4 Questions to Ask Before Choosing a Dumpster Moving Solution
The trash room is the most dangerous area on the property. The average cost of a Workers Comp claim can be more than $41,000—and the increase to your company’s worker’s comp insurance premium could increase by three times for up to three years.
By Jeremy Nuehring
Moving dumpsters is not rocket science. But there are far too many stories about employees getting injured while trying to stop a loaded dumpster from sliding off a forklift. Or losing control while pushing it up a ramp and having it crash into a resident’s brand new Mercedes.
Insurance statistics bear this out: For mid-rise and high-rise multifamily apartments and condos, the trash room is the most dangerous area on the property. The average cost of a Workers Comp claim can be more than $41,000—and the increase to your company’s worker’s comp insurance premium could increase by three times for up to three years.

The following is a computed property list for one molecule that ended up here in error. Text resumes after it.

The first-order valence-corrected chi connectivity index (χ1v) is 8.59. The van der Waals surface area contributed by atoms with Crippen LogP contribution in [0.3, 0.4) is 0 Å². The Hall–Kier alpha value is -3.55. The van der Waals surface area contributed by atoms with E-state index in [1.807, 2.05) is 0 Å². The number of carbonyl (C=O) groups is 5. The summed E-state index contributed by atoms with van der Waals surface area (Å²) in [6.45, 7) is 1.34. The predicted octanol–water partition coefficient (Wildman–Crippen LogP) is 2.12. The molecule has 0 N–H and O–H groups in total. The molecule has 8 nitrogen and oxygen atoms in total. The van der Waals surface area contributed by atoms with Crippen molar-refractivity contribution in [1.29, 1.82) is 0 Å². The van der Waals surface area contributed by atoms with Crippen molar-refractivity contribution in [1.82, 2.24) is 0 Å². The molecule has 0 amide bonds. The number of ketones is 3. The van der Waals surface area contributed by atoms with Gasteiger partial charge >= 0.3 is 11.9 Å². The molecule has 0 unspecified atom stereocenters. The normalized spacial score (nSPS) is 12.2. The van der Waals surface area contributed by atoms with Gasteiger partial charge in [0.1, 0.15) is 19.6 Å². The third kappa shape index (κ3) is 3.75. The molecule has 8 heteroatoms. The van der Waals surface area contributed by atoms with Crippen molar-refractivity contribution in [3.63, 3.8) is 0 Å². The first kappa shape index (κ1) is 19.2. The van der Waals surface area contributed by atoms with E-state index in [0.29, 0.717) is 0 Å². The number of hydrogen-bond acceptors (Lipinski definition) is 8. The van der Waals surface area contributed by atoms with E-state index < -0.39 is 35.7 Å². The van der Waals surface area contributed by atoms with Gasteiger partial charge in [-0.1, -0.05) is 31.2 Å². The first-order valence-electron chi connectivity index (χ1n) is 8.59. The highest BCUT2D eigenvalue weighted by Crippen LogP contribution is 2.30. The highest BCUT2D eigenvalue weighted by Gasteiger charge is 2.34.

So, before you purchase your next dumpster pusher or tug, answer these four questions:
Is the equipment purpose-built for the job?
OSHA says if an employee must exert more than 50 lbs. of force to move a stationary object, it creates a risk for injury, and they recommend the use of a motorized “assist” to get the object moving. A loaded dumpster often weighs 2,000 pounds.
Forklifts, four-wheelers, pallet jacks, golf carts or other side-by-side vehicles such as Gators or Rangers can all be used to pull or push dumpsters from the trash room to the curbside for hauler pick up. They’re tempting to purchase because they’re multi-purpose—they also haul, move snow, and carry tools. But these products will miss the mark if your primary objective is to reduce risk of injury when moving dumpsters.
For example, forklifts and pallet jacks require the user to raise two, up to all four, caster wheels off the ground to move the dumpster. More injuries and property damage occur when wheels are off the ground. Alternately, users who attach a ball hitch or chain to tow a dumpster out of the trash room to another area for pickup are at risk for back and shoulder strains.
Purpose-built equipment pays for itself in fewer workers comp claims and time off work due to injury.
Does your equipment vendor have a track record in trash rooms and understand your application? Will they stand behind what they sell you?